Expecting a Baby? Expect Even More BCBSRI Benefits
“This is my first pregnancy,” Nelitza Velasquez said, “and I want to do everything I can to make sure I’m healthy and the baby is healthy.” So when nurse Dyan Dealy called her about participating in the BCBSRI Maternal Care Management program, Nelitza said yes.
“I didn’t know about the program until Dyan called. I liked the idea of having someone else on my team, another person to check in with about how things are going. And I liked that it was already included with my Blue Cross plan.”
What to expect from care management
A nurse for more than 40 years, Dyan started her career in maternal health. “My children are 30 and 32, and I remember everything like it was yesterday. I want to help empower people to have the pregnancy and birth that they want. I ask a lot of questions about their physical and mental health, and I also encourage them to ask a lot of questions—of me and of their doctor or midwife.”
The Maternal Care Management Program is designed to help reduce the risk of premature births, low birth weights, and pregnancy-related complications. Nelitza and Dyan have regular check-ins over the phone, talking about tests and vaccines that are needed during pregnancy and what’s safe in terms of diet and exercise.
“Dyan also explained what was covered under my Blue Cross plan,” said Nelitza, “such as breast pumps, an extra dental cleaning, and doula services. I already had a doula when I started the Blue Cross program, but Dyan explained how to get reimbursed for the doula’s services.”
The difference a doula can make
“I learned about doula services a few years ago because I knew someone who became one,” said Nelitza. “I knew having a doula meant an extra support person for you and your partner, and that the risk for postpartum depression can be lower. It felt more holistic, which is what I wanted. I talked to my husband about getting one, then I found out it was covered through Blue Cross. That was perfect.”
Dyan said that many people aren’t familiar with the role of a doula. While doulas don’t provide medical care, they can provide emotional, physical, and educational support to someone who is expecting or has recently given birth. They can:
- Answer questions about birthing options so you can make informed decisions.
- Provide physical support during labor through massage and breathing and relaxation techniques, as well as be a source of continuous comfort and encouragement.
- Communicate with the medical staff during labor if you are unable to or uncomfortable doing so.
- Ensure your birthing partner knows how to support you—and feels supported as well.
Members of fully insured BCBSRI health plans are eligible for reimbursement for doula services up to $1,500. (Find more details on doula coverage.)
“I looked up doulas in Rhode Island, and then chose our doula after we did an introductory session online. I really vibed with her. Her practice has three doulas who work together, so if your labor is very long, there is someone else who can take over. She even recommended a midwife because my Ob/Gyn no longer delivered babies. The midwife was very kind, and it’s great that she and the doula will work together during the birth.”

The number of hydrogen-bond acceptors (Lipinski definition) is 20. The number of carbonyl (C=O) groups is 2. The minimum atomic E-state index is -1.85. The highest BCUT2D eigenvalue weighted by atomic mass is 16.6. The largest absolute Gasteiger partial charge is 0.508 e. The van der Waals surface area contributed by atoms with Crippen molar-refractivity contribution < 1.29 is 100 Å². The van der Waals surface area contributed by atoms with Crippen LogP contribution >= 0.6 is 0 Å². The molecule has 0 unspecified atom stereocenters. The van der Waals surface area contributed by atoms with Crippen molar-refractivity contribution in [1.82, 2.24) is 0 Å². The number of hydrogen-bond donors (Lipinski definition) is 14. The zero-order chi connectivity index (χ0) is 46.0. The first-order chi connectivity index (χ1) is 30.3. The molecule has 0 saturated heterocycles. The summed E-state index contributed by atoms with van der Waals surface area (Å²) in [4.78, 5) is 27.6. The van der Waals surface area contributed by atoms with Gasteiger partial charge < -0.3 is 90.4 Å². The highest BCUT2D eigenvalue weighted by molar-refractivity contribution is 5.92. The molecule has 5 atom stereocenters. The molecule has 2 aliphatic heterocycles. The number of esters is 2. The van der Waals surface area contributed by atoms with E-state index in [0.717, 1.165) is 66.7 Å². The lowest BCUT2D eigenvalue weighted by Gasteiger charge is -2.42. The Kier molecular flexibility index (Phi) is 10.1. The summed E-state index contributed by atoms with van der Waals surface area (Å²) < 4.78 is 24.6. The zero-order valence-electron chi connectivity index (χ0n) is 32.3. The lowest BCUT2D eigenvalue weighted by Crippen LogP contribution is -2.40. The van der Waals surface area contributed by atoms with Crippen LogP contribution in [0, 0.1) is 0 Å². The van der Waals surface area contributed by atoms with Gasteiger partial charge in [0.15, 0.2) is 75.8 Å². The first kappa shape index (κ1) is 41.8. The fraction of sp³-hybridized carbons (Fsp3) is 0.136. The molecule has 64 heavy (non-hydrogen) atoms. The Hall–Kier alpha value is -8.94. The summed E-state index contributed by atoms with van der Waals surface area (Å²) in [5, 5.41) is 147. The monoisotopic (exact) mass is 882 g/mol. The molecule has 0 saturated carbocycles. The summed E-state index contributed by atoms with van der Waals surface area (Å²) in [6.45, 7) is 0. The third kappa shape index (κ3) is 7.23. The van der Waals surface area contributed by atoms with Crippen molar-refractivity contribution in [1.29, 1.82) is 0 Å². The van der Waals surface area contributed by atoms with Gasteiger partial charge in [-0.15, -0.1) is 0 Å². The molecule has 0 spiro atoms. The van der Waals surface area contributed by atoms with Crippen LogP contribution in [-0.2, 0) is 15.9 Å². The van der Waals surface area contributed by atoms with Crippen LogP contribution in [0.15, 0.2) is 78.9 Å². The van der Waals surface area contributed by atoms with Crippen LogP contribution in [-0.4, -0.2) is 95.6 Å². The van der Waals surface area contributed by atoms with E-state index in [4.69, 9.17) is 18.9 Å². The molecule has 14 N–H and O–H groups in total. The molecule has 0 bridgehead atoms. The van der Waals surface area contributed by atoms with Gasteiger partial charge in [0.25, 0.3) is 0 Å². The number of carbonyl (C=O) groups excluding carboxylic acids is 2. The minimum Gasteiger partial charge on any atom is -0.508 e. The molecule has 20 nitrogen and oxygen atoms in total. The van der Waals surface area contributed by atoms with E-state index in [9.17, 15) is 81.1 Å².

How to find support
Nelitza is the program partnership and engagement coordinator at Big Brothers Big Sisters of Rhode Island, and she’s already let a few coworkers know about the Maternal Care Management Program and the doula coverage. “They thought it was pretty awesome that we had that coverage as part of our plan,” she said.
The Maternal Care Management Program is offered at no additional cost under your BCBSRI health plan and includes:
- Monthly check-ins with a BCBSRI nurse up to 36 weeks, then check-ins every two weeks until two weeks after the birth
- Monthly check-ins with a BCBSRI nurse after the birth, up until six months
- Help managing health conditions
- Mental health support
- Information about your benefits and resources in the community
- A labor and delivery kit, including a massage ball
“I’m here to offer both knowledge and emotional reassurance,” said Dyan. “The most rewarding part of my job is having a member say, ‘I’m so glad you called.’” If you’re interested in enrolling or learning more about the program, please call (401) 459-2273. You can also find more information on our maternal health page.
Making Pregnancy and Childbirth Safer
The Maternal Care Management Program and doula coverage are two ways BCBSRI is helping to address the crisis in maternal health, which is affecting our country and our state:
- The United States is the most dangerous developed country in which to have a baby—especially for women of color.
- Rhode Island ranked 8th in the nation for severe maternal morbidity,1 which includes unexpected outcomes of labor and delivery that result in significant short- or long-term health consequences.2 A heart attack, heart failure, a blood infection, or hysterectomy are all examples of severe maternal morbitiy.3
- In our state, Black and Hispanic Rhode Islanders and those who are uninsured experience the highest rate of severe maternal morbidity.1
Everyone deserves the best pregnancy and childbirth care available, regardless of their age, race, ethnicity, or zip code. Read more about our maternal health efforts in our 2022 Mission Report.
Photo of Nelitza and Christian Velasquez taken by Madilacie Photography